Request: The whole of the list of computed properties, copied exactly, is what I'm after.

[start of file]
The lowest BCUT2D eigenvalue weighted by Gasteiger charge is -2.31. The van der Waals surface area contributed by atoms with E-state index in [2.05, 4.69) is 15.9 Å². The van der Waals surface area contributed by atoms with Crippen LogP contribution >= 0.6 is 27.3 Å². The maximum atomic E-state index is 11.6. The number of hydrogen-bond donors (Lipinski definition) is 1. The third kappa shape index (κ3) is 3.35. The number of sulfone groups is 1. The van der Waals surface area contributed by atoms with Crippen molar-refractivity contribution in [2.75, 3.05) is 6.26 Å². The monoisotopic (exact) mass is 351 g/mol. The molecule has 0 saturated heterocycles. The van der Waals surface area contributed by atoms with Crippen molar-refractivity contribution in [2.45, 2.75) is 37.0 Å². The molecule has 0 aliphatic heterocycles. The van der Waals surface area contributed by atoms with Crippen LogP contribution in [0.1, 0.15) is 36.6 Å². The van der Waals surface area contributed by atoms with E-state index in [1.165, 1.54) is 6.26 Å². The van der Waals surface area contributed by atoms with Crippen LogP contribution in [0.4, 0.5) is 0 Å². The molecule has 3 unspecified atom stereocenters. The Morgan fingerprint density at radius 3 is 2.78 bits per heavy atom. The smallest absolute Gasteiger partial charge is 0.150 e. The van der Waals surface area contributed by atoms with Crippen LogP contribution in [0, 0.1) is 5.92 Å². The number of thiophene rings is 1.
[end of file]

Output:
The lowest BCUT2D eigenvalue weighted by Gasteiger charge is -2.31. The van der Waals surface area contributed by atoms with E-state index in [2.05, 4.69) is 15.9 Å². The van der Waals surface area contributed by atoms with Crippen LogP contribution >= 0.6 is 27.3 Å². The maximum atomic E-state index is 11.6. The number of hydrogen-bond donors (Lipinski definition) is 1. The third kappa shape index (κ3) is 3.35. The number of sulfone groups is 1. The van der Waals surface area contributed by atoms with Crippen molar-refractivity contribution in [2.75, 3.05) is 6.26 Å². The monoisotopic (exact) mass is 351 g/mol. The molecule has 0 saturated heterocycles. The van der Waals surface area contributed by atoms with Crippen molar-refractivity contribution in [2.45, 2.75) is 37.0 Å². The molecule has 0 aliphatic heterocycles. The van der Waals surface area contributed by atoms with Crippen LogP contribution in [0.1, 0.15) is 36.6 Å². The van der Waals surface area contributed by atoms with E-state index in [1.165, 1.54) is 6.26 Å². The van der Waals surface area contributed by atoms with Crippen LogP contribution in [0.4, 0.5) is 0 Å². The molecule has 3 unspecified atom stereocenters. The Morgan fingerprint density at radius 3 is 2.78 bits per heavy atom. The smallest absolute Gasteiger partial charge is 0.150 e. The van der Waals surface area contributed by atoms with Crippen LogP contribution in [0, 0.1) is 5.92 Å². The number of thiophene rings is 1.